Even if a violation occurred, Warden Crabtree has qualified immunity because his conduct did "not violate clearly established statutory or constitutional rights of which a reasonable person would have known." Harlow v. Fitzgerald, 457 U.S. 800, 818 (1982). Because Johnson's request was for an extreme vegetarian diet, a reasonable officer could have believed that denying the request was lawful. Romero v. Kitsap County, 931 F.2d 624, 627 (9th Cir. 1991).
Johnson filed a supplemental pleading but failed to comply with Fed. R. Civ. P. 15(d). The court granted the defendant's motion to strike the pleading. Johnson failed to allege any facts that support personal jurisdiction or venue. See Gilbert v. DaGrossa, 756 F.2d 1455, 1459 (9th Cir. 1985); Stafford v. Briggs, 444 U.S. 527, 544 (1980). The court's order striking the supplemental pleading was proper.
The panel unanimously finds this case suitable for decision without oral argument. Fed. R. App. P. 34(a); 9th Cir.R. 34-4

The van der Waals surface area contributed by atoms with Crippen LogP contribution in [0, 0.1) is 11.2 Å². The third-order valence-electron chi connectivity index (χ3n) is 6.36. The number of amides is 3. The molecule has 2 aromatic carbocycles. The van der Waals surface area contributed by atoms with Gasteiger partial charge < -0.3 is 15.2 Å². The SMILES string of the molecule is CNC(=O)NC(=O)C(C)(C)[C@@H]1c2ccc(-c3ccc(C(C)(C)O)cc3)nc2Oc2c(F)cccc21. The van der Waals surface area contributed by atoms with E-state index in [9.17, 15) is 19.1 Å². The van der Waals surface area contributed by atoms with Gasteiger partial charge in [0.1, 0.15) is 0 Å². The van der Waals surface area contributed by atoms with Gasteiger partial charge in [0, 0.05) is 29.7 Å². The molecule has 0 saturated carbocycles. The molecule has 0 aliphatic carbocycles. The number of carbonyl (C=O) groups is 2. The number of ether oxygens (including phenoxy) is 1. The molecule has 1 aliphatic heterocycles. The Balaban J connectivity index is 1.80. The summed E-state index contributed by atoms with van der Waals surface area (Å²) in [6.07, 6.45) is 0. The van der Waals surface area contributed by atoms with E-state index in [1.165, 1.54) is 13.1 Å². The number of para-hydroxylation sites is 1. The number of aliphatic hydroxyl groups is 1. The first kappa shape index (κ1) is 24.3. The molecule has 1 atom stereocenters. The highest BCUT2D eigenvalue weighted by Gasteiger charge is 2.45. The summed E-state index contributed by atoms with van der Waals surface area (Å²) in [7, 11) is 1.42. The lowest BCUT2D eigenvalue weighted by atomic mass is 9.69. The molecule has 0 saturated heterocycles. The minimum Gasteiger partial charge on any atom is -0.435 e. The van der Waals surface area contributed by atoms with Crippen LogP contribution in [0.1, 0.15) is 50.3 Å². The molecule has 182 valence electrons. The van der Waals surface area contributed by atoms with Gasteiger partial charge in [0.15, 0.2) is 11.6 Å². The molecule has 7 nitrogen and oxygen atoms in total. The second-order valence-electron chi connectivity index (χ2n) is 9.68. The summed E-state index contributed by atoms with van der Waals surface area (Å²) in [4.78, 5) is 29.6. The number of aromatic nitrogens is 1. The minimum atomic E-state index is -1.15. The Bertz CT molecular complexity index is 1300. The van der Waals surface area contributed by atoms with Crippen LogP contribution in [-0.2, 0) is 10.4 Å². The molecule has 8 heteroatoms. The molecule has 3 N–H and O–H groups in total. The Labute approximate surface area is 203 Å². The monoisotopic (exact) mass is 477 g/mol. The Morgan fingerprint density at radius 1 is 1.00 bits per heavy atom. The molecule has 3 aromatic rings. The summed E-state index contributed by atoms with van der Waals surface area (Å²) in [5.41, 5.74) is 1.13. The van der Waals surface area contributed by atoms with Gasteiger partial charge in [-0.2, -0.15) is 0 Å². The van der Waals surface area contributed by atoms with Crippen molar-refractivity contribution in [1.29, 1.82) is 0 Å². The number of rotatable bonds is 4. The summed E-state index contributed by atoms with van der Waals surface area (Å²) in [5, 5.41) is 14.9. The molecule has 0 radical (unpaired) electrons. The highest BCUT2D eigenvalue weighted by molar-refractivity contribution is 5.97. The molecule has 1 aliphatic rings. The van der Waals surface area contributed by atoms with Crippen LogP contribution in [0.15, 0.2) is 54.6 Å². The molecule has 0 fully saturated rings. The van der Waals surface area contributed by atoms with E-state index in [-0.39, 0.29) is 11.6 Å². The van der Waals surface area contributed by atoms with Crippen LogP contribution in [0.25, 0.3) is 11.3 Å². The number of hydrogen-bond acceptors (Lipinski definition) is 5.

This disposition is not appropriate for publication and may not be cited to or by the courts of this circuit except as provided by Ninth Circuit Rule 36-3
He is no longer incarcerated
Johnson also alleged that the prison and Warden Crabtree violated his Fourteenth Amendment right to equal protection. The Fourteenth Amendment applies to actions by a state. San Francisco Arts & Athletics, Inc. v. U.S. Olympic Committee, 483 U.S. 522, 542 n.21 (1987). Because the alleged wrongdoing in this case was by a federal employee and an agency of the federal government, the Fourteenth Amendment did not apply. Id. The Fifth Amendment, however, does apply to federal actions and has an equal protection component. Bolling v. Sharpe, 347 U.S. 497, 499 (1954); see also Davis v. Passman, 442 U.S. 228 (1979) (extending Bivens to Fifth Amendment equal protection claims). Because Johnson is a pro se litigant, we liberally construe his equal protection claim as a violation of his Fifth Amendment rights. Balistreri v. Pacifica Police Dept., 901 F.2d 696, 699 (9th Cir. 1990). Our prior disposition reversed and remanded Johnson's First Amendment claim without mention of his equal protection claim. We address both issues now